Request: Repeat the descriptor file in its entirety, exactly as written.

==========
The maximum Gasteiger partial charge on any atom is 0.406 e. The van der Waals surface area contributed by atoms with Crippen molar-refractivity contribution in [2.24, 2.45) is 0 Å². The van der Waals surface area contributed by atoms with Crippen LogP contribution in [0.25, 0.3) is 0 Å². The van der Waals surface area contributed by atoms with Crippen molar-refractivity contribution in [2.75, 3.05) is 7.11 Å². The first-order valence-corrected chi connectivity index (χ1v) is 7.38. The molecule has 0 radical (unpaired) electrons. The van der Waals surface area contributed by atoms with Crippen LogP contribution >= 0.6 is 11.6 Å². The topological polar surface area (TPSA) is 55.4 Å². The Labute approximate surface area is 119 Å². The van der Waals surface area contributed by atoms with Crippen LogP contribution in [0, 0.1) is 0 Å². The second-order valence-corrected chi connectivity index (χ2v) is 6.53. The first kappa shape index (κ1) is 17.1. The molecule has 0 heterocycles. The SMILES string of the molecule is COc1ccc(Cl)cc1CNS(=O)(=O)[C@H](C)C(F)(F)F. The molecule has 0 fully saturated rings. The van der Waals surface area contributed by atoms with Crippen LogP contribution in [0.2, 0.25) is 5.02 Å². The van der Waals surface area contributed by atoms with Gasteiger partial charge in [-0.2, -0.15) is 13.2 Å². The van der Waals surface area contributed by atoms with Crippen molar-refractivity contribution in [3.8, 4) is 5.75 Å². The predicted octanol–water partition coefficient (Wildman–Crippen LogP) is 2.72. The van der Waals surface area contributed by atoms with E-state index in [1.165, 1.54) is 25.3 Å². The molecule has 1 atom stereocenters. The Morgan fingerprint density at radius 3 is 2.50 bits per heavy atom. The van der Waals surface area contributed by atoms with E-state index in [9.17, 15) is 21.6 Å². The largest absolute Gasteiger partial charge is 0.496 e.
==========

The maximum Gasteiger partial charge on any atom is 0.406 e. The van der Waals surface area contributed by atoms with Crippen molar-refractivity contribution in [2.24, 2.45) is 0 Å². The van der Waals surface area contributed by atoms with Crippen LogP contribution in [0.25, 0.3) is 0 Å². The van der Waals surface area contributed by atoms with Crippen molar-refractivity contribution in [2.75, 3.05) is 7.11 Å². The first-order valence-corrected chi connectivity index (χ1v) is 7.38. The molecule has 0 radical (unpaired) electrons. The van der Waals surface area contributed by atoms with Crippen LogP contribution >= 0.6 is 11.6 Å². The topological polar surface area (TPSA) is 55.4 Å². The Labute approximate surface area is 119 Å². The van der Waals surface area contributed by atoms with Crippen LogP contribution in [0, 0.1) is 0 Å². The second-order valence-corrected chi connectivity index (χ2v) is 6.53. The first kappa shape index (κ1) is 17.1. The molecule has 0 heterocycles. The SMILES string of the molecule is COc1ccc(Cl)cc1CNS(=O)(=O)[C@H](C)C(F)(F)F. The molecule has 0 fully saturated rings. The van der Waals surface area contributed by atoms with Crippen LogP contribution in [0.2, 0.25) is 5.02 Å². The van der Waals surface area contributed by atoms with Gasteiger partial charge in [-0.2, -0.15) is 13.2 Å². The van der Waals surface area contributed by atoms with Crippen molar-refractivity contribution in [3.8, 4) is 5.75 Å². The predicted octanol–water partition coefficient (Wildman–Crippen LogP) is 2.72. The van der Waals surface area contributed by atoms with E-state index in [1.165, 1.54) is 25.3 Å². The molecule has 1 atom stereocenters. The Morgan fingerprint density at radius 3 is 2.50 bits per heavy atom. The van der Waals surface area contributed by atoms with E-state index in [9.17, 15) is 21.6 Å². The largest absolute Gasteiger partial charge is 0.496 e.